# Re: [R] sign(<permutation>) in R ?

From: Martin Maechler <maechler_at_stat.math.ethz.ch>
Date: Wed, 16 Apr 2008 18:51:12 +0200

As alluded, I've got several off-line replies and suggestions, notably Tobias Verbeke mentioning Matlab code {as an example of "pseudo code" :-) } by Burkhardt on the web,
and Barry Rowlinson providing code similar to Peter Dalgaard's, see below.
I've found myself python code on the web, unfortunately bugous (only for *some* permutation vectors).

Of all I've got, Peter's code was clearly the best, when n <- length(<permutation>) was not small. For that reason, I've speeded'' Peter's code, and ended in code that won hands down.

The simulation-testing of the diverse algorithms has been fun, not the least finding that one "public" algorithm was faulty; If I have a bit more time, I should write a small R news article on this.
Here's the current best code
{and of course, a C version of that will be yet an order of  magnitude faster} :

## MM: Peter's function is so compact and elegant, ## now try to optimize for speed() : cycLengths2 <- function(p) {

n <- length(p)
x <- integer(n)
ii <- seq_len(n)
for (i in ii) {

	z <- ii[!x][1] # index of first unmarked x[] entry
if (is.na(z)) break
repeat { ## mark x[] <- i  for those in i-th cycle
x[z] <- i
z <- p[z]
if (x[z]) break
}


}
## Now, table(x) gives the cycle lengths,
## where split(seq_len(n), x) would give the cycles list
tabulate(x, i - 1L) ## is quite a bit faster than the equivalent
## table(x)

}

## MM: Here's the transformation from the cycle lengths' vector to sign(<p>): signCycLength <- function(clen) 1L - (sum(clen %% 2 == 0) %% 2)*2L

for the *sign* of a permutation 'p'
the above has to be called as signCycLength(cycLengths2(p)) e.g.,

p <- sample(50)
signCycLength(cycLengths2(p))

Thank you, again for all the feedback, and suggestions, Martin Maechler, ETH Zurich

>>>>>> Peter Dalgaard wrote yesterday

>> Martin Maechler wrote:
>> > Ok,
>> > thanks a lot, everyone!
>> >
>> > Yes, I should rather have started thinking a bit more myself,
>> > before going the easy route to R-help....
>> >
>> > Anyway, the most obvious algorithm,
>> > just putting things into place by swapping elements,
>> > and counting how many times you have to swap, is easy and
>> > quite efficient.
>> >
>> > I'll post R code later, being busy for the next few hours.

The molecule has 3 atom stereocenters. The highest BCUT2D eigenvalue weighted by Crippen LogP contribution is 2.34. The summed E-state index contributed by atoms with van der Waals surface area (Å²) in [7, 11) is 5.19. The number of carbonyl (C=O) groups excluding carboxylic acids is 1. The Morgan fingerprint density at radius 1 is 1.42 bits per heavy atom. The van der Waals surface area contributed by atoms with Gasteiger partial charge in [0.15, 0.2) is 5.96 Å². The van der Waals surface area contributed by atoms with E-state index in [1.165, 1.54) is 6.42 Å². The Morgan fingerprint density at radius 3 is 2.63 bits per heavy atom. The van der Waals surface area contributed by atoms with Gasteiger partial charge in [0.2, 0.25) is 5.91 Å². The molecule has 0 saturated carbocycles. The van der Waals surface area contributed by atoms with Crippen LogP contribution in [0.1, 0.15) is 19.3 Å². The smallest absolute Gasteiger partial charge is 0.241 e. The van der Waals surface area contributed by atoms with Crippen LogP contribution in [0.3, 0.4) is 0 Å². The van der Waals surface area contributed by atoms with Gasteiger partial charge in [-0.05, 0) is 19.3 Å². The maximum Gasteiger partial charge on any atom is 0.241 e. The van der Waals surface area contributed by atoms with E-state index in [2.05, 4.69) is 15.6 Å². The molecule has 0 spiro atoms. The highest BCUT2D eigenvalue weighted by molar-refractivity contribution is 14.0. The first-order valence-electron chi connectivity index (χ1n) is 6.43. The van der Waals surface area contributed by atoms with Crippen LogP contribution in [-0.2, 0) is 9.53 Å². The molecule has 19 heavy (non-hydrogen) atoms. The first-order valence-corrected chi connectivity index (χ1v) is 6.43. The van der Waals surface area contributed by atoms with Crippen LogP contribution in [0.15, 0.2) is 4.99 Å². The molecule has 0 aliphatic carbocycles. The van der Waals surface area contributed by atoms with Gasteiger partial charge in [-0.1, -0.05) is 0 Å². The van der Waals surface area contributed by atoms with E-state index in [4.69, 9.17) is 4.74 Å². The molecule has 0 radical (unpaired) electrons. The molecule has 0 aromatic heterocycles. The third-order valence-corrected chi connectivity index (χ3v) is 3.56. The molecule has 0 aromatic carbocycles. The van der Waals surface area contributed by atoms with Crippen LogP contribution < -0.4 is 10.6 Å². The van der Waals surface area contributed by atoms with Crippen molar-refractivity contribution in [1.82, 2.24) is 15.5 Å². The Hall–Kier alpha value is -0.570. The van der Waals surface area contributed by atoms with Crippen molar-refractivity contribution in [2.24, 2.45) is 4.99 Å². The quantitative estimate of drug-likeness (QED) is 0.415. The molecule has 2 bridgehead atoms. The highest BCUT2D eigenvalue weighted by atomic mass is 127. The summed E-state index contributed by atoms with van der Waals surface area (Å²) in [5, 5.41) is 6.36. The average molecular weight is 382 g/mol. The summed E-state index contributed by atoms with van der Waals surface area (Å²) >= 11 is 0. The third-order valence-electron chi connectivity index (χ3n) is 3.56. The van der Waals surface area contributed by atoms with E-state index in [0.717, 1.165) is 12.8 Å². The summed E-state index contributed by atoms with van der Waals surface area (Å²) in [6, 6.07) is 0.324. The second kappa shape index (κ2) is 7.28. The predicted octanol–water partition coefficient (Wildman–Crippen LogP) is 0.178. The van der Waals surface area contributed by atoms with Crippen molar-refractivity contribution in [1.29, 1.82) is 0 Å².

>> > Martin
>> >
>> >
>> It is also quite easy to generate the cycles explicitly by a marking
>> algorithm:
>>
>> p <- sample(1:100)
>> x <- integer(100)
>> for (i in 1:100) {
>>     z <- which(!x)[1]
>>     if (is.na(z)) break
>>     repeat {
>>         x[z] <- i
>>         z <- p[z]
>>         if (x[z]) break
>>     }
>> }
>> table(x)
>>
>> (the which(!x)[1] bit could be optimized somewhat if this had been C.
>> Notice that the loop is essentially O(N) because every iteration marks
>> one element of x)
>>
>>
>> >
>> >>>>>> "MM" == Martin Maechler <maechler_at_stat.math.ethz.ch>
>> >>>>>>     on Tue, 15 Apr 2008 18:13:43 +0200 writes:
>> >>>>>>
>> >
>> >     MM> I am looking for an algorithm (written in R (preferably) or C,
>> >     MM> but even pseudo-code in a text book maybe fine)
>> >     MM> to determine the sign of a permutation.
>> >
>> >     MM> What is that?  Well, a permutation is either even or odd, the
>> >     MM> sign is +1 or -1, respectively, see, e.g.,
>> >     MM> http://en.wikipedia.org/wiki/Signature_of_a_permutation
>> >     MM> which also says
>> >     >>> In practice, in order to determine whether a given permutation
>> >     >>> is even or odd, one writes the permutation as a product of
>> >     >>> disjoint cycles. The permutation is odd if and only if this
>> >     >>> factorization contains an odd number of even-length cycles.
>> >
>> >     MM> but I would not know how to algorithmically
>> >     MM> "write the permutation as a product of disjoint cycles"
>> >
>> >     MM> If you start looking at R code,
>> >     MM> let's assume the permutation {\pi(i)}_{i=1..n} is simply given
>> >     MM> as the (integer) vector (\pi(1), \pi(2), ..., \pi(n))
>> >     MM> {or equivalently, a random permutation is simply found by  'sample(n)'}
>> >
>> >     MM> Thank you in advance for further pointers,
>> >     MM> or even working R code.
>> >
>> >     MM> Best regards,
>> >     MM> Martin Maechler, ETH Zurich
>> >

>>
>> --
>>    O__  ---- Peter Dalgaard             Øster Farimagsgade 5, Entr.B
>>   c/ /'_ --- Dept. of Biostatistics     PO Box 2099, 1014 Cph. K
>>  (*) \(*) -- University of Copenhagen   Denmark      Ph:  (+45) 35327918
>> ~~~~~~~~~~ - (p.dalgaard_at_biostat.ku.dk)              FAX: (+45) 35327907

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